What are the expectations for an Engineering Manager?

Engineering Managers(EMs) do so many things. Let’s start from a high level point of view before diving into tasks that EMs perform on an ad-hoc or recurring basis.

I believe it really boils down to this: An Engineering manager is accountable for delivering results the business needs through their teams.

It is very important to understand that an engineering manager may not be and many times isn’t responsible for carrying out a particular task but he/she is always accountable for the output. No one has as much influence on a team as an EM. No one has as much impact on a team’s output as an EM. As an engineering manager you are expected to assess the situation regularly and ensure that the best results are delivered by your team.

Andrew Grove said this best:

Manager's Output = The output of their organization + The output of neighboring organizations under their influence.

Easier said than done…

Make the investments for the long haul - engineering manager
Make the investments for the long haul - engineering manager

There are literally hundreds of things that must be done with care and compassion for an EM to build a team that delivers great results. Going one level down from the description above, EMs are responsible for the following areas for their teams:

  • Hiring great talent
  • Retaining and growing the talent they have on their team
  • The reliability of the system their team owns
  • Creating roadmaps that are aligned with business needs, executing these roadmaps, sharing and grading the results of the execution
  • Evaluating the performance of their directs and communicating results
  • Aligning with peers across the company to increase the chances of successful results

This is not a comprehensive list but hopefully it gives some idea of the work an EM needs to perform on an ongoing basis.

In my personal experience, the difficulty of these tasks increases drastically as a result of:

  1. A lack of well defined expectations for an engineering manager
  2. A lack of well defined expectations for engineers

Fixing #1 is hopefully not too difficult, one might just agree with what I put down here in this article and be done with it. 😉 ✅

Defining the expectations for individual contributors is certainly a more complicated and daunting task for many organizations. That said, I think this is exactly where the EM needs to start. Defining the responsibilities of an individual contributor is a pre-requisite for all the work an EM needs to do on an ongoing basis, some of the tasks of which are listed above.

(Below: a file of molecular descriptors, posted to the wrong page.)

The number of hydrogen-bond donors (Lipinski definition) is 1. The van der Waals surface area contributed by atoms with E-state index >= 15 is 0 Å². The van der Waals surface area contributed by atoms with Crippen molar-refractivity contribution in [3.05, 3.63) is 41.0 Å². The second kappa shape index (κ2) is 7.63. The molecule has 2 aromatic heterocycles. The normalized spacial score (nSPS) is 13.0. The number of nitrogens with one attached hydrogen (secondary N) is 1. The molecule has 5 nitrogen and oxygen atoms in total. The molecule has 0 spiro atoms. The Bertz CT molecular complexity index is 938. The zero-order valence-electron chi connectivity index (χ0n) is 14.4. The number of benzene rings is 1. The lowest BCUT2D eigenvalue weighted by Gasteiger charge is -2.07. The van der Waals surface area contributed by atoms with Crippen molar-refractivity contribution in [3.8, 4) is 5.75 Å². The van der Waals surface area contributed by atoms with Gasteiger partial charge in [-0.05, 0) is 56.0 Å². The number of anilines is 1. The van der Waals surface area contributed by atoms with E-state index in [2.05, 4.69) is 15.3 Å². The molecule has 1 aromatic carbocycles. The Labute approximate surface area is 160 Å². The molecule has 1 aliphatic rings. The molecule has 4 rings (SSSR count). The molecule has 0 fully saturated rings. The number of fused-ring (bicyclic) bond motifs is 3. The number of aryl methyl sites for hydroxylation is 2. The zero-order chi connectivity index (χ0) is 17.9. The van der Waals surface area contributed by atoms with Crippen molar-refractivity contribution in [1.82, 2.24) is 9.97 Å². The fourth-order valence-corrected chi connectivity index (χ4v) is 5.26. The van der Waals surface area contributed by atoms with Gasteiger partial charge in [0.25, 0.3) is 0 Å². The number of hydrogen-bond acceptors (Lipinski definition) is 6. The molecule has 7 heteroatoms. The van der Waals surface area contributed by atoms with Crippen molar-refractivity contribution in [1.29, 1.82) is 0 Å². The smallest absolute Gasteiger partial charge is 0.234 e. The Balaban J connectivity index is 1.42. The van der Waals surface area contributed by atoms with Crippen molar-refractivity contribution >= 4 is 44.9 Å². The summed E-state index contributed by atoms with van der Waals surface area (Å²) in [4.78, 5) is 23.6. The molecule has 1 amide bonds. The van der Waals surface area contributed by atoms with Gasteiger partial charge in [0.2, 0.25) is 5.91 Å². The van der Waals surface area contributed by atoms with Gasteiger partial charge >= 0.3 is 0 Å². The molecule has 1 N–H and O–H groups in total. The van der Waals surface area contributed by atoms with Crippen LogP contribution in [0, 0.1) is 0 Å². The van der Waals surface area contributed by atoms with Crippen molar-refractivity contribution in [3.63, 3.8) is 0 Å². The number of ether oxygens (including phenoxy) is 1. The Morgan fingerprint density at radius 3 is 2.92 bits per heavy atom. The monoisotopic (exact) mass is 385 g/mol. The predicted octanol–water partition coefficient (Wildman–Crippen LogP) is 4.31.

What I’m basically saying is:

  • How do you hire a great engineer if you don’t know how to evaluate them against what their core responsibilities will be?
  • How do you do performance evaluation for team members if there is no clarity about what your expectations for them are?
  • How do you ensure your team members are growing if you haven’t defined what they will be responsible for at the next level?

Leaving the core responsibilities of individuals on your team/organization undefined not only makes an EM’s job very difficult but it makes it impossible to be a good EM and build great teams.

You should start with this...

Start by defining a list of core areas that you expect your team members to be responsible for:

  • Should they be responsible for the results they are delivering?
  • Should they be responsible for helping to hire new engineers?
  • Should they be responsible for setting strategic decisions to solve business problems?
  • Should they be responsible for helping to create a great environment for their team and others in the company?

The responsibilities of an individual contributor will clearly increase based on their years of experience. You will need a common language to define these core responsibilities so that you know how to measure a new hire, grow a team member, or determine if someone is on track to deliver great results.

Learn how ManagersApp's foundation module can help define these responsibilities.